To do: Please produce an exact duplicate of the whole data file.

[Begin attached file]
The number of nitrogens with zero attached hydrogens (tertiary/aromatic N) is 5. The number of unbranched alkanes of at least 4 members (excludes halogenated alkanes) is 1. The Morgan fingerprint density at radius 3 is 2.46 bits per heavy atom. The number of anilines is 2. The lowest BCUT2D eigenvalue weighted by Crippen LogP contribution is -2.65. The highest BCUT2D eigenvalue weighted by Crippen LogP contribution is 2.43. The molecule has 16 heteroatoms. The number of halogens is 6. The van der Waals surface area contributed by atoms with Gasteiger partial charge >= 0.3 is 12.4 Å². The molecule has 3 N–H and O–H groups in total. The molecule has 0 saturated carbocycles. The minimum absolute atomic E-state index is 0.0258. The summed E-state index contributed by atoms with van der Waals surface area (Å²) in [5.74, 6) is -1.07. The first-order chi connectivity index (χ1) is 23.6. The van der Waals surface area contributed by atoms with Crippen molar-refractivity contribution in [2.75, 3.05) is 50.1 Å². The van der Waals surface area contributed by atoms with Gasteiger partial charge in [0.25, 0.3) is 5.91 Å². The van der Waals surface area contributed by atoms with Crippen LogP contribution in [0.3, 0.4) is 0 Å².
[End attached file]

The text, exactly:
The number of nitrogens with zero attached hydrogens (tertiary/aromatic N) is 5. The number of unbranched alkanes of at least 4 members (excludes halogenated alkanes) is 1. The Morgan fingerprint density at radius 3 is 2.46 bits per heavy atom. The number of anilines is 2. The lowest BCUT2D eigenvalue weighted by Crippen LogP contribution is -2.65. The highest BCUT2D eigenvalue weighted by Crippen LogP contribution is 2.43. The molecule has 16 heteroatoms. The number of halogens is 6. The van der Waals surface area contributed by atoms with Gasteiger partial charge >= 0.3 is 12.4 Å². The molecule has 3 N–H and O–H groups in total. The molecule has 0 saturated carbocycles. The minimum absolute atomic E-state index is 0.0258. The summed E-state index contributed by atoms with van der Waals surface area (Å²) in [5.74, 6) is -1.07. The first-order chi connectivity index (χ1) is 23.6. The van der Waals surface area contributed by atoms with Crippen molar-refractivity contribution in [2.75, 3.05) is 50.1 Å². The van der Waals surface area contributed by atoms with Gasteiger partial charge in [0.25, 0.3) is 5.91 Å². The van der Waals surface area contributed by atoms with Crippen LogP contribution in [0.3, 0.4) is 0 Å².